How to Raise an American

At age six, when a rock is thrown through the neighbor's window for "I-don't-know" reason, introduce pain as a basis for reality. Punish the child to learn responsibility for action. I don't mean take away TV "privileges" or a pussy "timeout" in the corner—put your hand on the offender's butt. 

At age 12, get the child a paper route. It will teach him that others depend on him. The papers will inevitably be late on occasion, reinforcing the fact that others depend on timely delivery, which was promised on taking the job. At age 15, buy him an old car that needs to be rebuilt. A 1940 Ford Coupe de Luxe is good for this. A child can learn a lot from a '40 Ford. It will teach appreciation for that and those that have gone before. It will teach respect. 

Encourage the child's friends to come help. It will keep them off the streets and give them a goal that is attainable. It will cause friendships that will last a lifetime. It will reinforce the reality that pain is the result of irresponsible action: knuckle busting. 

It will teach preparation: "Damn! The thermostat is leaking, we're over- heating, I should've scraped the old gasket out instead of hurrying." 

It will reinforce the reality of preparation and dedication: "I did it wrong. I have to fix it."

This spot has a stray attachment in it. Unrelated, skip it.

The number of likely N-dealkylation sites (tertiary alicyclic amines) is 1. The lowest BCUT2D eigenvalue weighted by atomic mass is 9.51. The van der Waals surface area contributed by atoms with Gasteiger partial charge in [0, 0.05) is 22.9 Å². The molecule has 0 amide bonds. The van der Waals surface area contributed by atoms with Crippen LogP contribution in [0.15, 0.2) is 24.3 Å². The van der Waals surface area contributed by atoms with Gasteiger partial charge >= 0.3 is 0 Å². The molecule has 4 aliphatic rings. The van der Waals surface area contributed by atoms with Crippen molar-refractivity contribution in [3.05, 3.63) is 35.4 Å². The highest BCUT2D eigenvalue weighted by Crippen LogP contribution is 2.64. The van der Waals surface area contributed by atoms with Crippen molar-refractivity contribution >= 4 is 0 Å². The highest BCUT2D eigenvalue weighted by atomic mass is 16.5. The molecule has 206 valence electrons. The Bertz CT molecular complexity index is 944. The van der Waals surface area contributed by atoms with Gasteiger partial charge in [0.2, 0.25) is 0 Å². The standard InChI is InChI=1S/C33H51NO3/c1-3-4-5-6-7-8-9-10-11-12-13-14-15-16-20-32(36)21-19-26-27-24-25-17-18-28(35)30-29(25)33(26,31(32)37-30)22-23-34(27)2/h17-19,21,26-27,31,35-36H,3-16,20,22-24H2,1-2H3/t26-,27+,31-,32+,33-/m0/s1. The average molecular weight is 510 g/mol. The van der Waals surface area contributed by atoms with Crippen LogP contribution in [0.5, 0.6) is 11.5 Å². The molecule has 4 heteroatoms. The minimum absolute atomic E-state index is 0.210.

Knuckle busting will reinforce the reality that actions have consequence:
"I made that brake line. It was bad—I could have crashed. Next time I will do it right."

It will reinforce the reality that doing it right the first time is easier than not listening. It will reinforce the reality of pain for taking the wrong tool to do the job. And it will last for two months—giving time to reflect on the bad choice of tools. 

It will reinforce the reality that you get what you earn. If it runs good, you will be dependable. Others do depend on you. 

It will reinforce the reality of attention to detail: "Hey, I wired this car. I pulled the switch and the lights came on. I did that." It will reinforce the reality that if caught speeding there are responsibilities to meet. 

Take two-and-a-half years to teach all needed to build so that when the child reaches 18 the car can be driven. Teach the child—while not driving until 18 years old—to learn from the mistakes in judgment of his peers that have DUIs and speeding tickets. It will teach thinking about the long run. It will reinforce the reality that bragging ain't cool. 

Teach a kid to build a hot rod.
There is nothing bad about it
It's a good way to raise an American. 

Yep, my '40 Ford is a role model.

Semper Fly, Cal. 
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The author:
Cal Tobin, Jr.
SSgt.  USMC
1972–1992

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